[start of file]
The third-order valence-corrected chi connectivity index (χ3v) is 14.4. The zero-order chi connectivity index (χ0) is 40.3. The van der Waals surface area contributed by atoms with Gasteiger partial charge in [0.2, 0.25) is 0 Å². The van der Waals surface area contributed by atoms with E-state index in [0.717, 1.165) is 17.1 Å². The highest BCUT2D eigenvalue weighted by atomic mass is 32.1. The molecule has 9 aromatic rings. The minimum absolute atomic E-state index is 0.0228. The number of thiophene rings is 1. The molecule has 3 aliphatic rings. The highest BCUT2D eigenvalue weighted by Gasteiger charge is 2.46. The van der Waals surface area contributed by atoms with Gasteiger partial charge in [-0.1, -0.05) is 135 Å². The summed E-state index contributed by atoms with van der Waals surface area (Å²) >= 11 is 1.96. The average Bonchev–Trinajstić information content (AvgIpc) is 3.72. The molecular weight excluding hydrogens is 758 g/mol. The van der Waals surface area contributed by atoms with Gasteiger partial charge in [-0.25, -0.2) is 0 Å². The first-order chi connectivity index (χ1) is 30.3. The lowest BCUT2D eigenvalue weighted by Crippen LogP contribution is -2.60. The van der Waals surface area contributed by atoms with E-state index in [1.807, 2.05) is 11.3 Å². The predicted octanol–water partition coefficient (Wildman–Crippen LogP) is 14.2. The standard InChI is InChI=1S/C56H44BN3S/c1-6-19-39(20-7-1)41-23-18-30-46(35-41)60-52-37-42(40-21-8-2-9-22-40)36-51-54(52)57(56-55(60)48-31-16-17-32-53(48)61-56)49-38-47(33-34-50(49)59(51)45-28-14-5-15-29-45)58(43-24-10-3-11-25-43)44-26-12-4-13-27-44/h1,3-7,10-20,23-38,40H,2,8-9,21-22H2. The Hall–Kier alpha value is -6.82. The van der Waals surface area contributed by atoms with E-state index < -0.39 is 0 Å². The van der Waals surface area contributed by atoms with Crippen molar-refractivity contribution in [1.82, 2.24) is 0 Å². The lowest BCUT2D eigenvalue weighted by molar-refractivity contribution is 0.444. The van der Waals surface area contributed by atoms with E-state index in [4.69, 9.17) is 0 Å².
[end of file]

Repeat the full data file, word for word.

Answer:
The third-order valence-corrected chi connectivity index (χ3v) is 14.4. The zero-order chi connectivity index (χ0) is 40.3. The van der Waals surface area contributed by atoms with Gasteiger partial charge in [0.2, 0.25) is 0 Å². The van der Waals surface area contributed by atoms with E-state index in [0.717, 1.165) is 17.1 Å². The highest BCUT2D eigenvalue weighted by atomic mass is 32.1. The molecule has 9 aromatic rings. The minimum absolute atomic E-state index is 0.0228. The number of thiophene rings is 1. The molecule has 3 aliphatic rings. The highest BCUT2D eigenvalue weighted by Gasteiger charge is 2.46. The van der Waals surface area contributed by atoms with Gasteiger partial charge in [-0.1, -0.05) is 135 Å². The summed E-state index contributed by atoms with van der Waals surface area (Å²) >= 11 is 1.96. The average Bonchev–Trinajstić information content (AvgIpc) is 3.72. The molecular weight excluding hydrogens is 758 g/mol. The van der Waals surface area contributed by atoms with Gasteiger partial charge in [-0.25, -0.2) is 0 Å². The first-order chi connectivity index (χ1) is 30.3. The lowest BCUT2D eigenvalue weighted by Crippen LogP contribution is -2.60. The van der Waals surface area contributed by atoms with E-state index in [1.807, 2.05) is 11.3 Å². The predicted octanol–water partition coefficient (Wildman–Crippen LogP) is 14.2. The standard InChI is InChI=1S/C56H44BN3S/c1-6-19-39(20-7-1)41-23-18-30-46(35-41)60-52-37-42(40-21-8-2-9-22-40)36-51-54(52)57(56-55(60)48-31-16-17-32-53(48)61-56)49-38-47(33-34-50(49)59(51)45-28-14-5-15-29-45)58(43-24-10-3-11-25-43)44-26-12-4-13-27-44/h1,3-7,10-20,23-38,40H,2,8-9,21-22H2. The Hall–Kier alpha value is -6.82. The van der Waals surface area contributed by atoms with E-state index < -0.39 is 0 Å². The van der Waals surface area contributed by atoms with Crippen molar-refractivity contribution in [1.82, 2.24) is 0 Å². The lowest BCUT2D eigenvalue weighted by molar-refractivity contribution is 0.444. The van der Waals surface area contributed by atoms with E-state index in [4.69, 9.17) is 0 Å².